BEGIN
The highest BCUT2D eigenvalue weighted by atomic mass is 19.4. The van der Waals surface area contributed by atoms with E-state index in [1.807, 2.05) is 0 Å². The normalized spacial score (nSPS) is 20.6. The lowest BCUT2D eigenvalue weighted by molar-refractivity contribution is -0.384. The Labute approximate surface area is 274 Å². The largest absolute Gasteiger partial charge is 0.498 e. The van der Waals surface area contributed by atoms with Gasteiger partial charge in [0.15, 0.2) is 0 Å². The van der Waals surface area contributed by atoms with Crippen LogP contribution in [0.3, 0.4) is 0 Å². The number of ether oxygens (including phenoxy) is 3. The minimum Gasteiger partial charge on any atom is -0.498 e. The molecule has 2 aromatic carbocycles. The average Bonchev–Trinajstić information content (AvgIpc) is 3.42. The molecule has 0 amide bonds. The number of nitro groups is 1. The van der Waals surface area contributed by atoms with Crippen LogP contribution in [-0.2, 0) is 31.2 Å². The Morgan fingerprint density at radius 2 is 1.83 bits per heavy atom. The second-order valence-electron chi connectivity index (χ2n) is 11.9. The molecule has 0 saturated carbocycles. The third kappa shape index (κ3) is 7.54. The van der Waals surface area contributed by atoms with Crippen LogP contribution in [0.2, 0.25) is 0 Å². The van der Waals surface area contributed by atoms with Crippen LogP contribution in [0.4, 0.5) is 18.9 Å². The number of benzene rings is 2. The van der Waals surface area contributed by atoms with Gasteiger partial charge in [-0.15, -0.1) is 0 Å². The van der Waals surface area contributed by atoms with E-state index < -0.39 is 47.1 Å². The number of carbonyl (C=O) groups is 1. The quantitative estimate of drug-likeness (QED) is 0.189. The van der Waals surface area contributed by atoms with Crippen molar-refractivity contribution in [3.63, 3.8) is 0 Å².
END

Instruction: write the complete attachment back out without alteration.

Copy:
The highest BCUT2D eigenvalue weighted by atomic mass is 19.4. The van der Waals surface area contributed by atoms with E-state index in [1.807, 2.05) is 0 Å². The normalized spacial score (nSPS) is 20.6. The lowest BCUT2D eigenvalue weighted by molar-refractivity contribution is -0.384. The Labute approximate surface area is 274 Å². The largest absolute Gasteiger partial charge is 0.498 e. The van der Waals surface area contributed by atoms with Gasteiger partial charge in [0.15, 0.2) is 0 Å². The van der Waals surface area contributed by atoms with Crippen LogP contribution in [0.3, 0.4) is 0 Å². The number of ether oxygens (including phenoxy) is 3. The minimum Gasteiger partial charge on any atom is -0.498 e. The molecule has 2 aromatic carbocycles. The average Bonchev–Trinajstić information content (AvgIpc) is 3.42. The molecule has 0 amide bonds. The number of nitro groups is 1. The van der Waals surface area contributed by atoms with Crippen LogP contribution in [-0.2, 0) is 31.2 Å². The Morgan fingerprint density at radius 2 is 1.83 bits per heavy atom. The second-order valence-electron chi connectivity index (χ2n) is 11.9. The molecule has 0 saturated carbocycles. The third kappa shape index (κ3) is 7.54. The van der Waals surface area contributed by atoms with Crippen LogP contribution in [0.2, 0.25) is 0 Å². The van der Waals surface area contributed by atoms with Crippen LogP contribution in [0.4, 0.5) is 18.9 Å². The number of benzene rings is 2. The van der Waals surface area contributed by atoms with Gasteiger partial charge in [-0.15, -0.1) is 0 Å². The van der Waals surface area contributed by atoms with E-state index < -0.39 is 47.1 Å². The number of carbonyl (C=O) groups is 1. The quantitative estimate of drug-likeness (QED) is 0.189. The van der Waals surface area contributed by atoms with Crippen molar-refractivity contribution in [3.63, 3.8) is 0 Å².